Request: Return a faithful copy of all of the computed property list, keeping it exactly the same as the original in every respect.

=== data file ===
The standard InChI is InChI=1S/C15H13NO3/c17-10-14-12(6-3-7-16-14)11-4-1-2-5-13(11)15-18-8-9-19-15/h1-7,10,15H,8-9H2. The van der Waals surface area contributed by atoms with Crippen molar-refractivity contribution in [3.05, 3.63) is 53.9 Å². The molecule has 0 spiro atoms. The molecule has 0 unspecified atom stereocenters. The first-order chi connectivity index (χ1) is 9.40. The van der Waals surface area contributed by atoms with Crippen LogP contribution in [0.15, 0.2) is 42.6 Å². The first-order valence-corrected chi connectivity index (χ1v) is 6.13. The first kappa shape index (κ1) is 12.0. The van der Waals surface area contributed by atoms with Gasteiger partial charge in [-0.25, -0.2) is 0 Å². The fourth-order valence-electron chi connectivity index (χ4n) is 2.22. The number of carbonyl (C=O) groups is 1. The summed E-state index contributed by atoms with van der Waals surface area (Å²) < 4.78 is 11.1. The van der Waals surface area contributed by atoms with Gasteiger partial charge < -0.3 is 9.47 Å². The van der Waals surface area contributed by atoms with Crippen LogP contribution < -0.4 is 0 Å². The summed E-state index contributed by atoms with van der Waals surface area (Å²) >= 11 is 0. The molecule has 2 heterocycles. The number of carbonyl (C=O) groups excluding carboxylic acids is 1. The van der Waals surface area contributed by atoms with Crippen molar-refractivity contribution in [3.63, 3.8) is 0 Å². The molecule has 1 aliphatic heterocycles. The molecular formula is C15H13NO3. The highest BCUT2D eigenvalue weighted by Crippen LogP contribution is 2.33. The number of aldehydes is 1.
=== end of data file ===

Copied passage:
The standard InChI is InChI=1S/C15H13NO3/c17-10-14-12(6-3-7-16-14)11-4-1-2-5-13(11)15-18-8-9-19-15/h1-7,10,15H,8-9H2. The van der Waals surface area contributed by atoms with Crippen molar-refractivity contribution in [3.05, 3.63) is 53.9 Å². The molecule has 0 spiro atoms. The molecule has 0 unspecified atom stereocenters. The first-order chi connectivity index (χ1) is 9.40. The van der Waals surface area contributed by atoms with Crippen LogP contribution in [0.15, 0.2) is 42.6 Å². The first-order valence-corrected chi connectivity index (χ1v) is 6.13. The first kappa shape index (κ1) is 12.0. The van der Waals surface area contributed by atoms with Gasteiger partial charge in [-0.25, -0.2) is 0 Å². The fourth-order valence-electron chi connectivity index (χ4n) is 2.22. The number of carbonyl (C=O) groups is 1. The summed E-state index contributed by atoms with van der Waals surface area (Å²) < 4.78 is 11.1. The van der Waals surface area contributed by atoms with Gasteiger partial charge < -0.3 is 9.47 Å². The van der Waals surface area contributed by atoms with Crippen LogP contribution < -0.4 is 0 Å². The summed E-state index contributed by atoms with van der Waals surface area (Å²) >= 11 is 0. The molecule has 2 heterocycles. The number of carbonyl (C=O) groups excluding carboxylic acids is 1. The van der Waals surface area contributed by atoms with Crippen molar-refractivity contribution in [3.63, 3.8) is 0 Å². The molecule has 1 aliphatic heterocycles. The molecular formula is C15H13NO3. The highest BCUT2D eigenvalue weighted by Crippen LogP contribution is 2.33. The number of aldehydes is 1.